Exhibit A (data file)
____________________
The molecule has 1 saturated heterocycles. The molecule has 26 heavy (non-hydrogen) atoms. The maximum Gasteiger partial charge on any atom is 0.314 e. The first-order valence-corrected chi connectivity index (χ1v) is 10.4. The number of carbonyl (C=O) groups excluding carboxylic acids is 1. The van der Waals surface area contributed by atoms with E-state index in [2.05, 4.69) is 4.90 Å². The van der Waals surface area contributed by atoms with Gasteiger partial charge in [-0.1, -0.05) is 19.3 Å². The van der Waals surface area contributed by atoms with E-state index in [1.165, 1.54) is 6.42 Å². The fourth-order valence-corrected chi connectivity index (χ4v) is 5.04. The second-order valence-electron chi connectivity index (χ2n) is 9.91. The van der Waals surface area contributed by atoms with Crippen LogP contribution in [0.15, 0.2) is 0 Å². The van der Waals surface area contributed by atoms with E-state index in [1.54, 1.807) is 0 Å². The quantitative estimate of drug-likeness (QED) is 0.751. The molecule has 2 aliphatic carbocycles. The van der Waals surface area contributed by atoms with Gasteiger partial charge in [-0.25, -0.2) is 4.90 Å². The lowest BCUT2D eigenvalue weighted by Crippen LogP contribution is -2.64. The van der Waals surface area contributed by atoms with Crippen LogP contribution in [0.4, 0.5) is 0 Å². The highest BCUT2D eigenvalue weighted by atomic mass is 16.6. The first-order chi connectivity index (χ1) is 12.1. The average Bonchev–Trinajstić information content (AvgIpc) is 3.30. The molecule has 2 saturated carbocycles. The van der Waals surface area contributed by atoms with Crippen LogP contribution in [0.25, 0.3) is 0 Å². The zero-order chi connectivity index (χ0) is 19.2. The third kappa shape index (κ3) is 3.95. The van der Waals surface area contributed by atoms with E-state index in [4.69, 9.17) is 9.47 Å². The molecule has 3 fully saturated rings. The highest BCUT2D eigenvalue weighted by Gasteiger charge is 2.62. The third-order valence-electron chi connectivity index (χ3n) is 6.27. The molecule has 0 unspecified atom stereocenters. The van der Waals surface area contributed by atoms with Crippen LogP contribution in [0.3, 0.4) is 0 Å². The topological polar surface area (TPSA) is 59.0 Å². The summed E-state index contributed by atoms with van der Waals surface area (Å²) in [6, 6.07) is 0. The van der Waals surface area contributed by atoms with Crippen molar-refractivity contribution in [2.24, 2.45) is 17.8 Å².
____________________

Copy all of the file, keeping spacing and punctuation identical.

The molecule has 1 saturated heterocycles. The molecule has 26 heavy (non-hydrogen) atoms. The maximum Gasteiger partial charge on any atom is 0.314 e. The first-order valence-corrected chi connectivity index (χ1v) is 10.4. The number of carbonyl (C=O) groups excluding carboxylic acids is 1. The van der Waals surface area contributed by atoms with E-state index in [2.05, 4.69) is 4.90 Å². The van der Waals surface area contributed by atoms with Gasteiger partial charge in [-0.1, -0.05) is 19.3 Å². The van der Waals surface area contributed by atoms with E-state index in [1.165, 1.54) is 6.42 Å². The fourth-order valence-corrected chi connectivity index (χ4v) is 5.04. The second-order valence-electron chi connectivity index (χ2n) is 9.91. The van der Waals surface area contributed by atoms with Crippen LogP contribution in [0.15, 0.2) is 0 Å². The van der Waals surface area contributed by atoms with E-state index in [1.54, 1.807) is 0 Å². The quantitative estimate of drug-likeness (QED) is 0.751. The molecule has 2 aliphatic carbocycles. The van der Waals surface area contributed by atoms with Gasteiger partial charge in [-0.25, -0.2) is 4.90 Å². The lowest BCUT2D eigenvalue weighted by Crippen LogP contribution is -2.64. The van der Waals surface area contributed by atoms with Crippen LogP contribution in [0.4, 0.5) is 0 Å². The highest BCUT2D eigenvalue weighted by atomic mass is 16.6. The first-order chi connectivity index (χ1) is 12.1. The average Bonchev–Trinajstić information content (AvgIpc) is 3.30. The molecule has 2 saturated carbocycles. The van der Waals surface area contributed by atoms with Crippen LogP contribution in [0.25, 0.3) is 0 Å². The zero-order chi connectivity index (χ0) is 19.2. The third kappa shape index (κ3) is 3.95. The van der Waals surface area contributed by atoms with E-state index in [4.69, 9.17) is 9.47 Å². The molecule has 3 fully saturated rings. The highest BCUT2D eigenvalue weighted by Gasteiger charge is 2.62. The third-order valence-electron chi connectivity index (χ3n) is 6.27. The molecule has 0 unspecified atom stereocenters. The van der Waals surface area contributed by atoms with Crippen LogP contribution in [0.3, 0.4) is 0 Å². The topological polar surface area (TPSA) is 59.0 Å². The summed E-state index contributed by atoms with van der Waals surface area (Å²) in [6, 6.07) is 0. The van der Waals surface area contributed by atoms with Crippen molar-refractivity contribution in [2.24, 2.45) is 17.8 Å².